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Hope someone can help me. I'm trying to find a case that involved a document from an Original Creditor, but an employee of the debt buyer had written an account number or something on it and the judge ended up throwing it out.

 

If you know of this case or one like it please let me know!!

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INDIANA
TORT OF SPOILATION:
First-party If an alleged tortfeasor negligently or intentionally destroys or discards evidence that is
relevant to a tort action, the plaintiff in the tort action does not have an additional independent
cognizable claim against the tortfeasor for spoliation of evidence. Gribben v. Wal-Mart Stores, Inc., 824
N.E.2d 349, 355 (Ind. 2005).
THIRD-PARTY TORT OF SPOILATION:
Negligent or intentional spoliation of evidence is actionable as a tort only if the party alleged to have lost
or destroyed the evidence owed a duty to the person bringing the spoilation claim to have preserved it.
Glotzbach, CPA v. Froman, 827 N.E.2d 105, 108 (Ind. App. 2005). To determine the existence of a duty
Indiana courts balance three factors: (1) the relationship between the parties; (2) the reasonable
foreseeability of harm to the person injured; and (3) public policy concerns. Id. This balancing test is to
be used only in those instances where the element of duty has not already been declared or otherwise
articulated. Id. Indiana Code § 35-44-3-4 provides that “a person who…alters, damages, or removes
any record, document, or thing, with intent to prevent it from being produced or used as evidence in any
official proceeding or investigation…commits obstruction of justice.” This is a class D felony.
SANCTIONS:
Indiana Courts may also sanction parties, but not third parties, for the spoilation of evidence through:
(1) evidentiary inferences that the spoilated evidence was unfavorable to the responsible party; (2)
sanctions for discovery violation under Indiana Trial Rule 37(B), which authorizes courts to respond
with sanctions which include among others, ordering that designated facts be taken as established,
prohibiting the introduction of evidence, dismissal of all or part of an action, rendering judgment by
default against a disobedient party, and payment of reasonable expenses including attorneys’ fees; and
(3) discipline for spoliating attorneys under Indiana Rules of Professional Conduct.

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Spoliation consists of "[t]he intentional destruction, mutilation, alteration, or concealment of evidence, usually a document. If proved, spoliation may be used to establish that the evidence was unfavorable to the party responsible." Black's Law Dictionary 1409 (7th ed.1999). Cahoon v. Cummings, 734 N.E.2d 535, 545 (Ind. 2000).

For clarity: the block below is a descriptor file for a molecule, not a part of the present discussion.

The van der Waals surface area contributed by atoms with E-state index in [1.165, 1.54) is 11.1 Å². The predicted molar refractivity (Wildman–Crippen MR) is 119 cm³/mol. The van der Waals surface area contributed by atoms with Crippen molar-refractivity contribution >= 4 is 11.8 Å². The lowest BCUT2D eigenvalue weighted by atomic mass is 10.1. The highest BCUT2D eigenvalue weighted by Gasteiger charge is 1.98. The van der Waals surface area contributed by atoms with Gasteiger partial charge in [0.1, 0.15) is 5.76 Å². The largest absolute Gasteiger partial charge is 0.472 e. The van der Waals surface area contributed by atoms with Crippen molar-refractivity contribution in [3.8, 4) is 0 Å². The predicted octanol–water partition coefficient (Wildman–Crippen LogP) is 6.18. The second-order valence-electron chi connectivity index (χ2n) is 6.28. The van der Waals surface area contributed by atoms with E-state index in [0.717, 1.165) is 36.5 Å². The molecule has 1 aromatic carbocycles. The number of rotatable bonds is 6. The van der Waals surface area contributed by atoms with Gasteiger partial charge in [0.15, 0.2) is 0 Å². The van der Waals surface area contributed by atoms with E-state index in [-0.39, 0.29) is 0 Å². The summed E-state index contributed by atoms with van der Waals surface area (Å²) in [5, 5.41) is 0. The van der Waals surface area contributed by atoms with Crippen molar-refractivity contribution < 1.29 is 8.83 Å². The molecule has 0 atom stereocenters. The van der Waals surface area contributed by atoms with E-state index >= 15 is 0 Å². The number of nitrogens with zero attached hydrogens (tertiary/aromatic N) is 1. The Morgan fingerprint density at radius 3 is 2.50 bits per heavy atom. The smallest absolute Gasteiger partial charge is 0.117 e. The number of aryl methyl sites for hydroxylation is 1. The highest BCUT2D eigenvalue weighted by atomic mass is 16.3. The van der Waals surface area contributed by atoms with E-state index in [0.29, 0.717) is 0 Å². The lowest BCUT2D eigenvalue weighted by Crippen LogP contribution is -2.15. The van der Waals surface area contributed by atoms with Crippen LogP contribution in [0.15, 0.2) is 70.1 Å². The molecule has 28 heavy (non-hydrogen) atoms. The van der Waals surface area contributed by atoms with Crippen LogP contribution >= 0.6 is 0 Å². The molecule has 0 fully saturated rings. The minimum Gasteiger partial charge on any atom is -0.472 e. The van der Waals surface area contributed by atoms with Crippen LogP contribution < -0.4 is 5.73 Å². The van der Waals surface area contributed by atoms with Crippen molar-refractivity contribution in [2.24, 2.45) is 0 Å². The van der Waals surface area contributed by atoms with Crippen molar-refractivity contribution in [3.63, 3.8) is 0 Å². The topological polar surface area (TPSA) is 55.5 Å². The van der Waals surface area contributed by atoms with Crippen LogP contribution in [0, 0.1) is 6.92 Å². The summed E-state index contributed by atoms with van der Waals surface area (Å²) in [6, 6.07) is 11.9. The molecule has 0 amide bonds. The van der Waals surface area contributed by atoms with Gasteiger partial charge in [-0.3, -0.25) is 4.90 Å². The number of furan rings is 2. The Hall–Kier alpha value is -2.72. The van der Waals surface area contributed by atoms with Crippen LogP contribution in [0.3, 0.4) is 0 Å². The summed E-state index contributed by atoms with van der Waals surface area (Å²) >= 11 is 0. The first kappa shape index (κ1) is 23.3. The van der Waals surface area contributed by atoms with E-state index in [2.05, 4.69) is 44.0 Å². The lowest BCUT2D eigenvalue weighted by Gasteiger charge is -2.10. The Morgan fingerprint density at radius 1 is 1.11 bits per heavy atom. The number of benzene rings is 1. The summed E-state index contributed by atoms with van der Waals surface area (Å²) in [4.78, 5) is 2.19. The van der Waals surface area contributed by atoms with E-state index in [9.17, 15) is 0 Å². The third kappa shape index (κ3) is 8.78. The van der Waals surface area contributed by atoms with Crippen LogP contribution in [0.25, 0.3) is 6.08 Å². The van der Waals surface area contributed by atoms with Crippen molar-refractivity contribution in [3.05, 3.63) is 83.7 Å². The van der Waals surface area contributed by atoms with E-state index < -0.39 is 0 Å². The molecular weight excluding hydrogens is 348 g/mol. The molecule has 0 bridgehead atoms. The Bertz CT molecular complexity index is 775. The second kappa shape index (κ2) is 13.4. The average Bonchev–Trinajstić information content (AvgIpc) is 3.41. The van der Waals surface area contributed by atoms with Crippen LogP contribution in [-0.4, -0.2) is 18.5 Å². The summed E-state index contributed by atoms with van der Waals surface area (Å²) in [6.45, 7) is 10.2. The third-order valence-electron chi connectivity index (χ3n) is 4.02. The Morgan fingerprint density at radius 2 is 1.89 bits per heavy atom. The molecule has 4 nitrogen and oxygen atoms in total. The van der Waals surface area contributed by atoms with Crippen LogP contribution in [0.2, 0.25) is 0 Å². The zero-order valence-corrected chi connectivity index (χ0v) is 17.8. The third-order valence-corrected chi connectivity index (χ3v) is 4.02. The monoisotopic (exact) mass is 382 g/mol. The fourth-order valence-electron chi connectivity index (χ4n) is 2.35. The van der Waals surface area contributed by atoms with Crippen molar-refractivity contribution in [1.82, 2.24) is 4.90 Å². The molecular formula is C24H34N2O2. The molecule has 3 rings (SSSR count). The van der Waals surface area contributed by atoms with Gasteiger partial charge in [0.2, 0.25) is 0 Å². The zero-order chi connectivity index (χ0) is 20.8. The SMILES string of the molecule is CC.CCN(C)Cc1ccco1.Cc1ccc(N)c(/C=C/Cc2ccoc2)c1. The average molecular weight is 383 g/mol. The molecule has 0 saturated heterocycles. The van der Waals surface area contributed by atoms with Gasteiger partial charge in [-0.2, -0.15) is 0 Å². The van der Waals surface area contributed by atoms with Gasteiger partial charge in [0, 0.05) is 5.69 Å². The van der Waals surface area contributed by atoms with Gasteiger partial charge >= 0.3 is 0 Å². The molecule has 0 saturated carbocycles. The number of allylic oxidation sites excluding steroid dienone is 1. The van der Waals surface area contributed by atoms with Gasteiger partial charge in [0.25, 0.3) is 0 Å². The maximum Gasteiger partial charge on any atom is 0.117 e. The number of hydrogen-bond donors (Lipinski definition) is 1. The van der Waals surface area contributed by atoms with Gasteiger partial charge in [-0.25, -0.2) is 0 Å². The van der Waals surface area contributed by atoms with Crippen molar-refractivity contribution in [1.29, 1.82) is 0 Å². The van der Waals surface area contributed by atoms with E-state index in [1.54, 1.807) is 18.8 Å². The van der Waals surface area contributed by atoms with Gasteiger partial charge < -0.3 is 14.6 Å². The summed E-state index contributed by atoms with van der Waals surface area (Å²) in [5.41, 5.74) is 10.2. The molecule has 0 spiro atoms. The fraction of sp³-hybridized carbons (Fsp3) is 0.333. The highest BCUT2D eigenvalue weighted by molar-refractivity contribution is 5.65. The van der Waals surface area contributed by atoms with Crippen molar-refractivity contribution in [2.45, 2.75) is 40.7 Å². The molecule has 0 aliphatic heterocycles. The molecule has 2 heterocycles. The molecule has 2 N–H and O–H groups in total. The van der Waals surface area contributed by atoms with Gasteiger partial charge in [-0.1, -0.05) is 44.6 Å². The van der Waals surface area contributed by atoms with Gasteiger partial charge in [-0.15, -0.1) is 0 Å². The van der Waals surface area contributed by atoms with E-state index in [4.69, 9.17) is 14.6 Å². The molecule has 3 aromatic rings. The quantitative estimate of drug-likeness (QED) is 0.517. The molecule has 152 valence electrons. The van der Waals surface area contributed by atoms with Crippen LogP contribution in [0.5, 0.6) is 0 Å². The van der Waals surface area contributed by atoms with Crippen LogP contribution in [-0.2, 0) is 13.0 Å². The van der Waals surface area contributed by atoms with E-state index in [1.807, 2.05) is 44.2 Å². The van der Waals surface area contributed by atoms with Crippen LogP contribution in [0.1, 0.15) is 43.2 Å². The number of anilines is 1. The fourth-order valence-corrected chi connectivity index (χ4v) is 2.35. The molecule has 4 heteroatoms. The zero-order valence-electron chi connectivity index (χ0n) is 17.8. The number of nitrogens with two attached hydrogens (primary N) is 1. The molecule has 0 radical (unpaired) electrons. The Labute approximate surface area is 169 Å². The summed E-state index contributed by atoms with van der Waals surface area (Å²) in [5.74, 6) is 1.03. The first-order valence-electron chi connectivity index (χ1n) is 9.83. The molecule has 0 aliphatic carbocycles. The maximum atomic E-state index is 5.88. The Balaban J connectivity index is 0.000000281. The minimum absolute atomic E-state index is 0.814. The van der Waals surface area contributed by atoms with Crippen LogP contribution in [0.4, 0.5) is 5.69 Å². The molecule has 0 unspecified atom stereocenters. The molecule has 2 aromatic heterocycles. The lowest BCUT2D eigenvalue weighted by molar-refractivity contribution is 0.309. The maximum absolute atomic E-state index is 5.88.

Just a note:  If you use the case law, note that the word is "spoliation".  The "i" comes after the "L", not the "o".  I used to think it was "spoil".

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Darn, so did I. I actually corrected the spelling, I thought it was related to the word "spoil." Although in this case, I don't think adding an account number to a document makes much of a case. The poster would have to prove some intent on the part of the JDB (whomever) to alter the evidence in such a way as to give them an unfair advantage, or to render the evidence unusable. I don't think this qualifies, if it does, it would be a really picky technicality. Does adding something as innocuous as an account number qualify as a material alteration designed to deceive the court? I don't see it.

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The case law I cited does include the word "intentional".   It appears it would have to be shown that the plaintiff was intentionally trying to alter a document in order to either conceal some part of the document that was not favorable to the plaintiff, OR to change the document in some way in order to add something that would make it more favorable to the plaintiff.

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It would be no different than accidentally taking a phone message on the document and thinking it was a scrap piece of paper and you just grabbed the wrong piece of paper.   It takes nothing away from the authenticity of the document.  It might show sloppy work and you could argue something broad like it's obvious they make such mistakes, but the problem would be everybody does.  

 

What I like to do in cases is make notes on the documents.   Usually something very favorable to my case.  I might even cite some case that does not even exisit.   Like, in Jones v xxxxx that got treble damages.   You know make notes all over my documents.  Then when the other side asks for them in discovery I give them the documents.   The actual document and subject matter has not been altered but now they have all kinds of notes all over it and I can send them on a wild goose chase.

 

In one case I keep writing "class action!!!" or "FDCPA violation" beside certain things on documents.  Then in discovery provided those documents with my notes on them.   Did it help?  Who knows, but it did not hurt.   What is funny is some of the documents I asked from them they provided the documents I gave them with my notes, so it proved they did not have documents because they were using my documents.   So if those documents would have had to be introduced with my notes on them that would have been favorable to my case I could have told the judge it's what they provided me in discovery and argued it was admissible with my notations on them even if they might skew an opinion.